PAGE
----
Are RasGRPs useful drug targets?

RasGRPs are exquisitely sensitive to activation by DAG analogues and this feature might be exploited in special circumstances. Although phorbol esters are tumour promoters, compounds such as bryostatin-1 are not. The basis for this difference is not fully understood. Lorenzo's group [34] has presented evidence that bryostatin-1 activates RasGRP1 on internal membranes only, while PMA activates the Ras GEF on both internal and plasma membranes, at least in keratinocytes. This finding adds some credence to the idea that RasGRPs might have different functional properties at different subcellular sites. Novel DAG analogues have been described and some of these exhibit selectivity for RasGRPs [35,36].

Bryostatin-1 demonstrated intriguing properties in preclinical studies, including both direct killing of tumour cells and activation of tumour-directed lymphocytes. On the basis of these findings, bryostatin-1 has been clinically tested in a variety of cancers. While the rationale for these studies was based on the idea that the target of bryostatin-1 is PKC, it seems likely that RasGRPs are also important targets. We have recently shown that bryostatin-1 and synthetic analogues of bryostatin-1 have comparable RasGRP agonist activity in lymphocyte signalling assays [37]. A current focus in our laboratory is to define how DAG analogue stimulation of RasGRPs leads to apoptosis in certain malignant lymphocytes.

Information Processing and Molecular Signalling: A Focus Topic at BioScience2006, held at SECC Glasgow, U.K., 23–27 July 2006. Edited by M. Clague (Liverpool, U.K.), P. Cullen (Bristol, U.K.), S. Keyse (Dundee, U.K.), R. Layfield (Nottingham, U.K.), J. Mayer (Nottingham, U.K.), P. Newsholme (University College Dublin, Ireland), R. Porter (Trinity College Dublin, Ireland), R. Reece (Manchester, U.K.), S. Shears (NIH, U.S.A.), S. Shirazi-Beechey (Liverpool, U.K.), S. Urbé (Liverpool, U.K.) and M. Wymann (Basel, Switzerland). The first five papers featured in this section are from the Ubiquitin, Proteasomes and Human Diseases mini-symposium, which is dedicated to the memory of Cecile Pickart.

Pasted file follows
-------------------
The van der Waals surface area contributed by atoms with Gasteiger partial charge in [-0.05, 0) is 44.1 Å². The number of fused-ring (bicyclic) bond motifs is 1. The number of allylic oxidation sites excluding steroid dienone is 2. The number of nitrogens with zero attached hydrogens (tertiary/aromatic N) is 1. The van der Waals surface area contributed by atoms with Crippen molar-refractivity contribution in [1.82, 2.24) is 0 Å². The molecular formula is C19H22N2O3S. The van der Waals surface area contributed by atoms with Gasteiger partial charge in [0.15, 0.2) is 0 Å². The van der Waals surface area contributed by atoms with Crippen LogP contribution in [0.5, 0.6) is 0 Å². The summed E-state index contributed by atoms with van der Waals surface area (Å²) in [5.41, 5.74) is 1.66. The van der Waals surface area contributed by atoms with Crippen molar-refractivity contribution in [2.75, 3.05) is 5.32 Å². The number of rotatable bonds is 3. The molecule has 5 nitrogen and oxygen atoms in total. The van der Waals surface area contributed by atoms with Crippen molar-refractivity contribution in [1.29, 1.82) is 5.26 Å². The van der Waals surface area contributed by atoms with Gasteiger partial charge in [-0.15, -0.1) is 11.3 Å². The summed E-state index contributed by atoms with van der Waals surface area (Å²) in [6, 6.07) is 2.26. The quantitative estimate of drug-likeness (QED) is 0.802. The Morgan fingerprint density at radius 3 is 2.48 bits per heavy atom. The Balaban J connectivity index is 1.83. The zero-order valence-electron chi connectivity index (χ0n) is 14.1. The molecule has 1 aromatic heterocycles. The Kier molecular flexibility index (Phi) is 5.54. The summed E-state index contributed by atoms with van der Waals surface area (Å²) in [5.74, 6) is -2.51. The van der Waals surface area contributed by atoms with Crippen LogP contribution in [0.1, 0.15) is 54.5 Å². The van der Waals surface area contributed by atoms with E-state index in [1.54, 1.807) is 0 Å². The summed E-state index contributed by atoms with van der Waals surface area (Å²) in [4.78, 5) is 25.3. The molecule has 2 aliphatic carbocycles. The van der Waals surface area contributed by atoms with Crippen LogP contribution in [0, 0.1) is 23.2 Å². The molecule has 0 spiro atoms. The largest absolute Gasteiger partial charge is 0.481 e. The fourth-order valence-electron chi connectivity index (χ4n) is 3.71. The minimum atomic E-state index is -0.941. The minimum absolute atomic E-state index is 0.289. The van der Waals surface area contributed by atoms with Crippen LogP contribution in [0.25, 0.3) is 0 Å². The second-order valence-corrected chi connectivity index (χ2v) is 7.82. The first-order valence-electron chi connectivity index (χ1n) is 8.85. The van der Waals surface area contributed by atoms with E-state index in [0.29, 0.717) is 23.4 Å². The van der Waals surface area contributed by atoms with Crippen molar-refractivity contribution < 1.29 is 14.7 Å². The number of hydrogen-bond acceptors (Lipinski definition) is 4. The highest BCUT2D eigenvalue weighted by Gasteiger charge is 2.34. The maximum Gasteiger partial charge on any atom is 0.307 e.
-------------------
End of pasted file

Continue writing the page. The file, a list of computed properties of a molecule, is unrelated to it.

Abbreviations

     
  • BCR

    B-cell receptor

  •  
  • CDC25

    cell division cycle 25

  •  
  • DAG

    diacylglycerol

  •  
  • ERK

    extracellular-signal-regulated kinase

  •  
  • GAP

    GTPase-activating protein

  •  
  • GEF

    guanine nucleotide-exchange factor

  •  
  • IL

    interleukin

  •  
  • PKC

    protein kinase C

  •  
  • PLC

    phospholipase C

  •  
  • RasGRP

    Ras guanine nucleotide releasing protein

  •  
  • REM

    Ras exchange motif

  •  
  • TCR

    T-cell receptor

I thank the former and present members of my laboratory who contributed to the RasGRP story, including Julius Ebinu, Ed Chan, Christine Teixeira, Yong Zheng, Jason Coughlin, Drell Bottorff, Xiaohua Song, Nancy Dower and Stacey Stang. I also thank my many collaborators. Our research was generously supported by grants from the Canadian Institutes of Health Research, the National Cancer Institute, the Alberta Cancer Board and the Alberta Heritage Foundation for Medical Research.